# Formula involving the Stirling numbers of the second kind

I was studying chapter 4 of the book "Generatingfunctionology" by Herbert S.Wilf when I got stuck in the proof of the following equality, $$\sum_{k=1}^{n} \Big\{ \begin{matrix} n \\ k \end{matrix} \Big\}\cdot y^{k}=e^{-y}\cdot \sum_{r\geq 1}\dfrac{r^{n}}{r!}y^{r},$$ where $$\Big\{ \begin{matrix} n \\ k \end{matrix} \Big\}$$ is a Stirling number of the second kind. I have arrived to prove the following equality, $$\sum_{r=0}^{k} \binom{k}{r}\cdot(k-r)^{n}\cdot (x-1)^{r}= k!\cdot \sum_{t=0}^{k} \Big\{ \begin{matrix} n \\ k-t\end{matrix}\Big\}\cdot\dfrac{x^{t}}{t!}.$$ What change of variable has been made? According to the author, he just used the formula for the product of exponential generating functions, $$c_{k}=\sum_{t=0}^{k}\binom{k}{t}\cdot a_{k-t}\cdot b_{t}.$$

• HINT: Let $$a_n(x)=\sum_{k=1}^n S(n,k)x^k \\ b_n(x)=\mathrm e^{-x}\sum_{k=1}^\infty \frac{k^n}{k!}x^k$$ Show first that $a_1(x)=b_1(x)$ (easy) then show that $a$ and $b$ follow the same recursion. Jun 24 at 16:16
• @K.defaoite all I get is $$\Big\{ \begin{matrix} n \\ k \end{matrix} \Big\} = \sum_{s=0}^{k} \dfrac{(-1)^{k-s}}{s!} \cdot \dfrac{(k-s)^{n}}{(k-s)!} = \frac{1}{k!} \cdot \sum_{s=0}^{k} (-1)^{k-s}\cdot \binom{k}{s}\cdot (k-s)^{n},$$ and $$\Big\{ \begin{matrix} n \\ 1 \end{matrix} \Big\}=1$$ Jul 2 at 8:35

Let's go from the RHS: one has \begin{align*} e^{-y}\sum_{r= 1}^{+\infty}\dfrac{r^{n}}{r!}y^{r} & = \left(\sum_{r=0}^{+\infty} \dfrac{(-y)^r}{r!}\right) \times \left(\sum_{r= 1}^{+\infty}\dfrac{r^{n}}{r!}y^{r} \right) \\ & = \sum_{r=0}^{+\infty} \left( \sum_{k=0}^r \dfrac{(-y)^{r-k}}{(r-k)!} \times\dfrac{k^n y^k}{k!}\right) \\ & = \sum_{r=0}^{+\infty} \dfrac{1}{r!}\left( \sum_{k=0}^r (-1)^{r-k}{r \choose k}k^n\right) y^r \\ \end{align*}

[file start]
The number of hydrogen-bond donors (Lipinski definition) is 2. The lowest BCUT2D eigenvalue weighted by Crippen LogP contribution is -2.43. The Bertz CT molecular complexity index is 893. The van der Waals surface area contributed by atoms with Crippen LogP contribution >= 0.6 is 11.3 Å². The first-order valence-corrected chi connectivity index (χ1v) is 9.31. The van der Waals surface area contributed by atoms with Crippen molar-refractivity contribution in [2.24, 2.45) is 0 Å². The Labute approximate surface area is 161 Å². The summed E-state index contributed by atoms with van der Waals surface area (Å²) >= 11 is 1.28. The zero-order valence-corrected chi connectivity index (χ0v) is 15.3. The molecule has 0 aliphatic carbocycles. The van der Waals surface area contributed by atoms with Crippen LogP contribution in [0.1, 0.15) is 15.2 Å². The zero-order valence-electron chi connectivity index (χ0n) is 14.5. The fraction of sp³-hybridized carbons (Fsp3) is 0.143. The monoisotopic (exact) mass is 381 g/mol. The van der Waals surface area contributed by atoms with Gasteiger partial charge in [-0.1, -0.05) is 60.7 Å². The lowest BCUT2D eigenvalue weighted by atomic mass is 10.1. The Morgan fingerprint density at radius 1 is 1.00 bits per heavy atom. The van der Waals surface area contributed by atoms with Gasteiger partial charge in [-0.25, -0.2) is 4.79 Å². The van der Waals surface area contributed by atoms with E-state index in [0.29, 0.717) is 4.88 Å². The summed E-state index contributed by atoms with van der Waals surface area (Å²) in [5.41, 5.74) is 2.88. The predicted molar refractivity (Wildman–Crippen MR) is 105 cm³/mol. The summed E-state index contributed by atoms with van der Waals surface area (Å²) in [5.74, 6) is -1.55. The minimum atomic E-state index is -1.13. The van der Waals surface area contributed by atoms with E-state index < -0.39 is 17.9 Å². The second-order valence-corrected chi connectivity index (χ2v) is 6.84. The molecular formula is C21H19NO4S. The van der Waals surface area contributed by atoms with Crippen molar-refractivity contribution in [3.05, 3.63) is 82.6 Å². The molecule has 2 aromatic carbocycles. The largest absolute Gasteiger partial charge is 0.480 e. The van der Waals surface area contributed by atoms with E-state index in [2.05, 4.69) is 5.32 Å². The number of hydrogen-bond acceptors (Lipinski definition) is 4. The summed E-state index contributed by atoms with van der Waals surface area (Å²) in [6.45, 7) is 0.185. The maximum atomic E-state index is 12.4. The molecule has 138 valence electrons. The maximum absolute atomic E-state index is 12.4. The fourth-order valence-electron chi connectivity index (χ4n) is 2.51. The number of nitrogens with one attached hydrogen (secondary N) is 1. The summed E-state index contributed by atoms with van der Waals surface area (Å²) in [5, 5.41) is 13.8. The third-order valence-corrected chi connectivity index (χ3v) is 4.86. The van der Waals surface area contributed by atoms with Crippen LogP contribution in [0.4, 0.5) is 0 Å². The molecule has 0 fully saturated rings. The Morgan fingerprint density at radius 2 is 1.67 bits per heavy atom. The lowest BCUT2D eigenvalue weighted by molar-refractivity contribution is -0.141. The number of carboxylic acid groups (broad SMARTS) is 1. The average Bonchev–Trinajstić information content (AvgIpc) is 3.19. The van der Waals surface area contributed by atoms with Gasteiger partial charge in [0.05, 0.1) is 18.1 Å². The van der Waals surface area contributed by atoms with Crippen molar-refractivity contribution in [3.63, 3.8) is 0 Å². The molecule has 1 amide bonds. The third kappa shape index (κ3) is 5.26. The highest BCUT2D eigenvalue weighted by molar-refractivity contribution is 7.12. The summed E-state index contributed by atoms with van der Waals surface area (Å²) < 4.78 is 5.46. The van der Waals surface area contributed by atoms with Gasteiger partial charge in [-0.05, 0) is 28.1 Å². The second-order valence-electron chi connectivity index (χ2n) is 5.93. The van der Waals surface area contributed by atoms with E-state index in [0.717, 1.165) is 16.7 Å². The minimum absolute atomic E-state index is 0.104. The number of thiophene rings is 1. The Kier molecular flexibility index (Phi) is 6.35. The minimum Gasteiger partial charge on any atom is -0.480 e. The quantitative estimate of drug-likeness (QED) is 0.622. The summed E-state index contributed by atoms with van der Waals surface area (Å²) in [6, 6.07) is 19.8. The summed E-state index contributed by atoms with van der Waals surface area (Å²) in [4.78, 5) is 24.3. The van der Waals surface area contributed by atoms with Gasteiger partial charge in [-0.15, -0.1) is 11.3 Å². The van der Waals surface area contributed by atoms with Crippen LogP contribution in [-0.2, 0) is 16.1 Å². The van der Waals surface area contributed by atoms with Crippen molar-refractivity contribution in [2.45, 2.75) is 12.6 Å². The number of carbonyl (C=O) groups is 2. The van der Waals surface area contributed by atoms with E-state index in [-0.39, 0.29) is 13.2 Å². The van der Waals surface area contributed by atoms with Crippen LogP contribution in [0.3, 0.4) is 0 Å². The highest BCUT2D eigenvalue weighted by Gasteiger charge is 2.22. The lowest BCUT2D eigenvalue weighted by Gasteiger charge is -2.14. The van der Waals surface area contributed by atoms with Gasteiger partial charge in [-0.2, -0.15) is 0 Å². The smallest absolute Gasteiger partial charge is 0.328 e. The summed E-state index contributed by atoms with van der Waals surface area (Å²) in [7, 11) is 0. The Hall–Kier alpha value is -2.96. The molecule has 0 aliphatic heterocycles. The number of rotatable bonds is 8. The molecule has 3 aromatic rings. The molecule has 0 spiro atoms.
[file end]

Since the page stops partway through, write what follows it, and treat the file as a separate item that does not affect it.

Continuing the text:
But by definition (or by the well-known explicit formula), one has $$\dfrac{1}{r!}\left( \sum_{k=0}^r (-1)^{r-k}{r \choose k}k^n\right) = \Big\{ \begin{matrix} n \\ r \end{matrix} \Big\}$$

so you get $$e^{-y}\sum_{r= 1}^{+\infty}\dfrac{r^{n}}{r!}y^{r} = \sum_{r=0}^{+\infty} \Big\{ \begin{matrix} n \\ r \end{matrix} \Big\} y^r$$

Since $$\Big\{ \begin{matrix} n \\ r \end{matrix} \Big\} = 0$$ as soon as $$r \geq n$$, this reduces finally to the given formula $$\boxed{e^{-y}\sum_{r= 1}^{+\infty}\dfrac{r^{n}}{r!}y^{r} = \sum_{r=0}^{n} \Big\{ \begin{matrix} n \\ r \end{matrix} \Big\} y^r }$$

• Ironically, I was in the process of deriving the explicit formula from the generating function of the Stirling numbers just before I read your answer. Thanks for the help! Jul 6 at 19:36
• @MatteoAldovardi You are welcome ! Jul 6 at 19:37

By definition, $$r^n = \sum\limits_{k=0}^n \left\{\begin{matrix} n \\ k\end{matrix}\right\} (r)_k.$$ Expanding $$(r)_k = \frac{r!}{(r-k)!}$$ and dividing both parts by $$r!$$, we get

$$\frac{r^n}{r!} = \sum\limits_{k=1}^n \left\{\begin{matrix} n \\ k\end{matrix}\right\} \frac{1}{(r-k)!}.$$ Right-hand side can be perceived as a convolution of the sequences $$a_k = \left\{\begin{matrix} n \\ k\end{matrix}\right\}$$ and $$b_k = \frac{1}{k!}$$, thus

$$\sum\limits_{r=0}^\infty \frac{r^n}{r!} x^r = \sum\limits_{k=0}^\infty \frac{x^k}{k!} \sum\limits_{k=0}^n \left\{\begin{matrix} n \\ k\end{matrix}\right\} x^k = e^x \sum\limits_{k=0}^n \left\{\begin{matrix} n \\ k\end{matrix}\right\} x^k.$$ Multiplying both sides with $$e^{-x}$$ yields the required identity. I wrote a more detailed explanations for generating functions of Stirling numbers of the first and of the second kind with fixed here.